by Erik Adams
Recently, in the never ending quest to cut costs, many law firms have gone “single provider”: ending a subscription to Lexis while keeping Westlaw, or the other way around.
The pitch made by the vendors is that the cost savings will be significant, both in actual costs and intangible ones: your organization will only have to manage passwords for one service, training will be simplified, invoice processing and billing will be less work, etc. Both Westlaw and Lexis have marketing materials that promote how each service provides all the legal information a firm will need, and both can name law firms that have taken the plunge.
Greg Lambert discussed this briefly in a recent post on his 3 Geeks and a Law Blog, where he reviewed some predictions from 5 years ago. Back in 2011, Greg thought a lot of firms would drop one of the major services, but that hasn’t happened as quickly as he expected. In his recent post he wrote:
One of the biggest barriers (in my opinion) is that the vendors became very clever in bundling products and providing discounts toward some products if you kept or added additional products. The end result is that it made it much more difficult to jettison a vendor entirely because of the ripple effect that it caused on other (unrelated) products.
The trend of law firms going “single provider” may not be as big as Lambert expected, but it is definitely happening. It’s tempting to law firm management because of the cost savings associated with maintaining only one provider. But librarians that I have spoken to about the issue are generally united in thinking that it is a bad idea for the simple reason that if your firm chooses one service, you will inevitably need materials from the other. Maybe the librarian at a Westlaw firm has to track down a quote from Nimmer on Copyright, which is only available on Lexis. Or someone at a Lexis firm needs a section from Prosser and Keeton on Torts, which is available on Westlaw. In those circumstances, what is a law firm librarian to do?
Some law firms mitigate the effects of going sole provider and losing access to materials by maintaining a small print collection to fill prominent gaps. A firm may have Corbin on Contracts in their Lexis electronic library but maintain a copy of West’s Williston on Contracts in print, for example. Some firms rely on local public law libraries; where I work, we are fortunate enough to have several in our area that still have extensive print collections, and we can borrow volumes or get copies of pages with minimum fuss. Minimum fuss being a fee, if we have time, the attorney is willing to approve the expense, and the client is willing to foot the bill.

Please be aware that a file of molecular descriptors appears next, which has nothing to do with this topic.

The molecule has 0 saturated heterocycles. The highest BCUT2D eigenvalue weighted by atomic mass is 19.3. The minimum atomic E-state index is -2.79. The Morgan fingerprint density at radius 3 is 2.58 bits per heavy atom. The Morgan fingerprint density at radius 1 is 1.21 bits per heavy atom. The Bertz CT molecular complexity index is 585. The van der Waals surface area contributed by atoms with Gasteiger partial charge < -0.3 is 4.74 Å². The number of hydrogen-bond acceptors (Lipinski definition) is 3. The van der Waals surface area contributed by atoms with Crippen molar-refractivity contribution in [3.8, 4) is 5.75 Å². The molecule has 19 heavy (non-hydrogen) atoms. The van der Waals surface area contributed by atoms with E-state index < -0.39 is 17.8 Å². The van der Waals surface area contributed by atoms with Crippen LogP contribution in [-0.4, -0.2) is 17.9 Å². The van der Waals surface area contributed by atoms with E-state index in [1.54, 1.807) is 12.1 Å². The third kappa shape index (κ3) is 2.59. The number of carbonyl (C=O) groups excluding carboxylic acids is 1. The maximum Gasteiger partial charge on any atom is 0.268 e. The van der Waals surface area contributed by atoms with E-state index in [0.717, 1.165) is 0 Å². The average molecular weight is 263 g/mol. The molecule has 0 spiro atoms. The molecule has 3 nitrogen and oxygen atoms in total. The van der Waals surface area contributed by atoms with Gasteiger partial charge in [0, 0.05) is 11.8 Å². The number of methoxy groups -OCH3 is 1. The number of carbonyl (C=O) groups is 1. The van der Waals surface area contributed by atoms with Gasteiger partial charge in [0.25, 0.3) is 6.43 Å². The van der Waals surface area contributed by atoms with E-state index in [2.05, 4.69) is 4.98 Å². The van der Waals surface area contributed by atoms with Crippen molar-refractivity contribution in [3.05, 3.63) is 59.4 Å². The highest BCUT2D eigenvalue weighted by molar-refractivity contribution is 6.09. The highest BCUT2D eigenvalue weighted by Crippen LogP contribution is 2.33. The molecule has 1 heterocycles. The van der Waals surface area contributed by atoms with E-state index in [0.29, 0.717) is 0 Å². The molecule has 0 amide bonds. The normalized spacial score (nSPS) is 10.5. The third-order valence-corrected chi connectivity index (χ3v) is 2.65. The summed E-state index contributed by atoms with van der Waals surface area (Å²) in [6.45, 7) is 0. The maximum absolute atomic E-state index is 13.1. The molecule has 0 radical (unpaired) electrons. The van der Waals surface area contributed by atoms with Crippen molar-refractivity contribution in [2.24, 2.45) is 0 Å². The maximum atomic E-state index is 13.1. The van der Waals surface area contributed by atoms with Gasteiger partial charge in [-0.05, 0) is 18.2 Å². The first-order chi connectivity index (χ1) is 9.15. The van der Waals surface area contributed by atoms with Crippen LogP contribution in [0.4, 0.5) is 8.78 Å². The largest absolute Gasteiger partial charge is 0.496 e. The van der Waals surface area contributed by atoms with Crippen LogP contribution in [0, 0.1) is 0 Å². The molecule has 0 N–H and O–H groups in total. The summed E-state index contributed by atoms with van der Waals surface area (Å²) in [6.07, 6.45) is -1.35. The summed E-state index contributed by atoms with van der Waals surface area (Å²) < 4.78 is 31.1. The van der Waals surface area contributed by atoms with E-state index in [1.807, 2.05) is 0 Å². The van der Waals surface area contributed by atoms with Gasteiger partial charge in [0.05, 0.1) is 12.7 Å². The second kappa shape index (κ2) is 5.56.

Often, a law firm librarian will turn to a local mailing list and rely on what economists like to call the “gift economy,” where goods (i.e. materials unique to Westlaw or Lexis) are “… given without an explicit agreement for immediate or future rewards” (as Wikipedia puts it.) In any gift economy, there is the problem of the “poison of the gift”: a gift “given without a return can place recipients in debt and, hence, in dependent status.”
When a librarian asks for help on a mailing list, it puts the rest of us in a dilemma. We want to share resources; AALL’s Ethical Principles clearly state, “We promote open and effective access to legal and related information.” But each time the librarian at a single provider firm dips into the well they create a debt to other law firms. The debt may be intangible, but it exists, and it eventually reflects negatively on the status of the firm constantly depending on the help.
There’s a kind of poison on the giving side as well. Anyone with a family member perpetually asking to “borrow” money will be familiar with the situation. At first you help; then it starts to feel like an imposition; then you get annoyed and stand back in disbelief when someone else jumps in to help after you refused. More than once I have thought “if you need Westlaw that often, you shouldn’t have gone Lexis only.” (And vice versa, of course.)
Aside from abstract economic ideas, our professional inclination to help could cause problems for the attorneys who employ us. Maybe the librarian looking for the “WL” version of a “US DIST LEXIS” citation is at a firm opposite us on some matter and helping the opposite firm may be considered a conflict of interest. If our bosses took the time to understand, they wouldn’t be happy with the fact that even though they are saving money with a single provider, that savings can come at the high cost of a loss of reputation.